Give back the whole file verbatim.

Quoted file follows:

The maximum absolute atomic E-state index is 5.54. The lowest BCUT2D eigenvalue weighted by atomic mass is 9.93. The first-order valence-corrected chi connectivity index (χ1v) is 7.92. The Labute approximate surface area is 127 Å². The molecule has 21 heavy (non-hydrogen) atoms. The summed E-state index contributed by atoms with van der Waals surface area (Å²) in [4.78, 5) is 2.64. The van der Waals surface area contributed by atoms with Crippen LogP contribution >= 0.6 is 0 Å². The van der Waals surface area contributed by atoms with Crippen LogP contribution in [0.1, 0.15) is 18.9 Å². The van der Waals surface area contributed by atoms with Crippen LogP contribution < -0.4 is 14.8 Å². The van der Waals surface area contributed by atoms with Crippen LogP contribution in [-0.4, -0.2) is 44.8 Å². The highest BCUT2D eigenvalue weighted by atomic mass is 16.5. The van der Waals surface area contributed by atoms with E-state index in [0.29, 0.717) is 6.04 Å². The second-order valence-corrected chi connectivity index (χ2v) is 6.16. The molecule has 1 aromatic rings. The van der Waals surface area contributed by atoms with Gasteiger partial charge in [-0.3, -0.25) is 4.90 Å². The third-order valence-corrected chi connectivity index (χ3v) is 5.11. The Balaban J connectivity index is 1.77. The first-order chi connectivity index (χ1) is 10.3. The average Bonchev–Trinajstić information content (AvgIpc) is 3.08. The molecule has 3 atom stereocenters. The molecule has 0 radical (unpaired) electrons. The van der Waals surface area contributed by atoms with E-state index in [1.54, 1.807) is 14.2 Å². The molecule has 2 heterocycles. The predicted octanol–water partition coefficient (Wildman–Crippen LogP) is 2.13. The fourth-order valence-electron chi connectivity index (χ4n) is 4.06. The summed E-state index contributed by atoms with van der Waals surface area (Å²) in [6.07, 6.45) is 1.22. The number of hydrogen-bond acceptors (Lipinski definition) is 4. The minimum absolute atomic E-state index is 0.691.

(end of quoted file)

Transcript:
The maximum absolute atomic E-state index is 5.54. The lowest BCUT2D eigenvalue weighted by atomic mass is 9.93. The first-order valence-corrected chi connectivity index (χ1v) is 7.92. The Labute approximate surface area is 127 Å². The molecule has 21 heavy (non-hydrogen) atoms. The summed E-state index contributed by atoms with van der Waals surface area (Å²) in [4.78, 5) is 2.64. The van der Waals surface area contributed by atoms with Crippen LogP contribution >= 0.6 is 0 Å². The van der Waals surface area contributed by atoms with Crippen LogP contribution in [0.1, 0.15) is 18.9 Å². The van der Waals surface area contributed by atoms with Crippen LogP contribution < -0.4 is 14.8 Å². The van der Waals surface area contributed by atoms with Crippen LogP contribution in [-0.4, -0.2) is 44.8 Å². The highest BCUT2D eigenvalue weighted by atomic mass is 16.5. The van der Waals surface area contributed by atoms with E-state index in [0.29, 0.717) is 6.04 Å². The second-order valence-corrected chi connectivity index (χ2v) is 6.16. The molecule has 1 aromatic rings. The van der Waals surface area contributed by atoms with Gasteiger partial charge in [-0.3, -0.25) is 4.90 Å². The third-order valence-corrected chi connectivity index (χ3v) is 5.11. The Balaban J connectivity index is 1.77. The first-order chi connectivity index (χ1) is 10.3. The average Bonchev–Trinajstić information content (AvgIpc) is 3.08. The molecule has 3 atom stereocenters. The molecule has 0 radical (unpaired) electrons. The van der Waals surface area contributed by atoms with E-state index in [1.54, 1.807) is 14.2 Å². The molecule has 2 heterocycles. The predicted octanol–water partition coefficient (Wildman–Crippen LogP) is 2.13. The fourth-order valence-electron chi connectivity index (χ4n) is 4.06. The summed E-state index contributed by atoms with van der Waals surface area (Å²) in [6.07, 6.45) is 1.22. The number of hydrogen-bond acceptors (Lipinski definition) is 4. The minimum absolute atomic E-state index is 0.691.